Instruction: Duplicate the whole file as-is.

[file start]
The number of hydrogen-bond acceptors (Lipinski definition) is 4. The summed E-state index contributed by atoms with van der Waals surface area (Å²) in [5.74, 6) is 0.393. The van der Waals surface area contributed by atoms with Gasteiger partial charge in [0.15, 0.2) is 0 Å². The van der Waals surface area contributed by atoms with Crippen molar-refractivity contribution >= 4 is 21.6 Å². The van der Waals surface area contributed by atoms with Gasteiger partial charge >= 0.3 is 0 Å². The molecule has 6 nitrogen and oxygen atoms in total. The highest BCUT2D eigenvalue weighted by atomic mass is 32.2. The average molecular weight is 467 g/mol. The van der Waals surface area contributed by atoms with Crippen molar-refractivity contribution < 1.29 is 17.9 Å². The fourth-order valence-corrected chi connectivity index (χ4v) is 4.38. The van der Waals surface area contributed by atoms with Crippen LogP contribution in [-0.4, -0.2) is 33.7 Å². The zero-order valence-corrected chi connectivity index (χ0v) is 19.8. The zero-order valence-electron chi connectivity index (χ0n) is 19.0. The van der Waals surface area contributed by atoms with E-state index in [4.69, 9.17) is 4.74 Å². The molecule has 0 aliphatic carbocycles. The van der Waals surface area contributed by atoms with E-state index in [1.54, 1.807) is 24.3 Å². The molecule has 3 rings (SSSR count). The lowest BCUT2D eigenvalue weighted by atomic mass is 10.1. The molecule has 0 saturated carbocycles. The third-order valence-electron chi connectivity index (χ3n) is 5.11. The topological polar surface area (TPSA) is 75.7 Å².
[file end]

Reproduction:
The number of hydrogen-bond acceptors (Lipinski definition) is 4. The summed E-state index contributed by atoms with van der Waals surface area (Å²) in [5.74, 6) is 0.393. The van der Waals surface area contributed by atoms with Gasteiger partial charge in [0.15, 0.2) is 0 Å². The van der Waals surface area contributed by atoms with Crippen molar-refractivity contribution >= 4 is 21.6 Å². The van der Waals surface area contributed by atoms with Gasteiger partial charge >= 0.3 is 0 Å². The molecule has 6 nitrogen and oxygen atoms in total. The highest BCUT2D eigenvalue weighted by atomic mass is 32.2. The average molecular weight is 467 g/mol. The van der Waals surface area contributed by atoms with Crippen molar-refractivity contribution < 1.29 is 17.9 Å². The fourth-order valence-corrected chi connectivity index (χ4v) is 4.38. The van der Waals surface area contributed by atoms with Crippen LogP contribution in [-0.4, -0.2) is 33.7 Å². The zero-order valence-corrected chi connectivity index (χ0v) is 19.8. The zero-order valence-electron chi connectivity index (χ0n) is 19.0. The van der Waals surface area contributed by atoms with E-state index in [4.69, 9.17) is 4.74 Å². The molecule has 0 aliphatic carbocycles. The van der Waals surface area contributed by atoms with E-state index in [1.54, 1.807) is 24.3 Å². The molecule has 3 rings (SSSR count). The lowest BCUT2D eigenvalue weighted by atomic mass is 10.1. The molecule has 0 saturated carbocycles. The third-order valence-electron chi connectivity index (χ3n) is 5.11. The topological polar surface area (TPSA) is 75.7 Å².